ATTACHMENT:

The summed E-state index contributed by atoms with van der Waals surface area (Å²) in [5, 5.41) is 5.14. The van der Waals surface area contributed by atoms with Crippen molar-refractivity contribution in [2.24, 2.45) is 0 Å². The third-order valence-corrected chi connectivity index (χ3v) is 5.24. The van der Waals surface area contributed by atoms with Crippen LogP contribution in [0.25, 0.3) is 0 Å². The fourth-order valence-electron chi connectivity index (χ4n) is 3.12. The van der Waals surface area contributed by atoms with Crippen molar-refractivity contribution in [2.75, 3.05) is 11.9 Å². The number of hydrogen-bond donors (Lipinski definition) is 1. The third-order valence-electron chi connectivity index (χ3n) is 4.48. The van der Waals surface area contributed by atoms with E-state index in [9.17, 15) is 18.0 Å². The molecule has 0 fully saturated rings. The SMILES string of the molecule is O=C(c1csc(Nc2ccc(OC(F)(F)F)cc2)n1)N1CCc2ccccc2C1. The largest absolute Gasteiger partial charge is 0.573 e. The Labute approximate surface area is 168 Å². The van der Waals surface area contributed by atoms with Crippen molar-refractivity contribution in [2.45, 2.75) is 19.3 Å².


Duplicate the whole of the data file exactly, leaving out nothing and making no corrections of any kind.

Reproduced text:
The summed E-state index contributed by atoms with van der Waals surface area (Å²) in [5, 5.41) is 5.14. The van der Waals surface area contributed by atoms with Crippen molar-refractivity contribution in [2.24, 2.45) is 0 Å². The third-order valence-corrected chi connectivity index (χ3v) is 5.24. The van der Waals surface area contributed by atoms with Crippen LogP contribution in [0.25, 0.3) is 0 Å². The fourth-order valence-electron chi connectivity index (χ4n) is 3.12. The van der Waals surface area contributed by atoms with Crippen molar-refractivity contribution in [2.75, 3.05) is 11.9 Å². The number of hydrogen-bond donors (Lipinski definition) is 1. The third-order valence-electron chi connectivity index (χ3n) is 4.48. The van der Waals surface area contributed by atoms with E-state index in [9.17, 15) is 18.0 Å². The molecule has 0 fully saturated rings. The SMILES string of the molecule is O=C(c1csc(Nc2ccc(OC(F)(F)F)cc2)n1)N1CCc2ccccc2C1. The largest absolute Gasteiger partial charge is 0.573 e. The Labute approximate surface area is 168 Å². The van der Waals surface area contributed by atoms with Crippen molar-refractivity contribution in [2.45, 2.75) is 19.3 Å².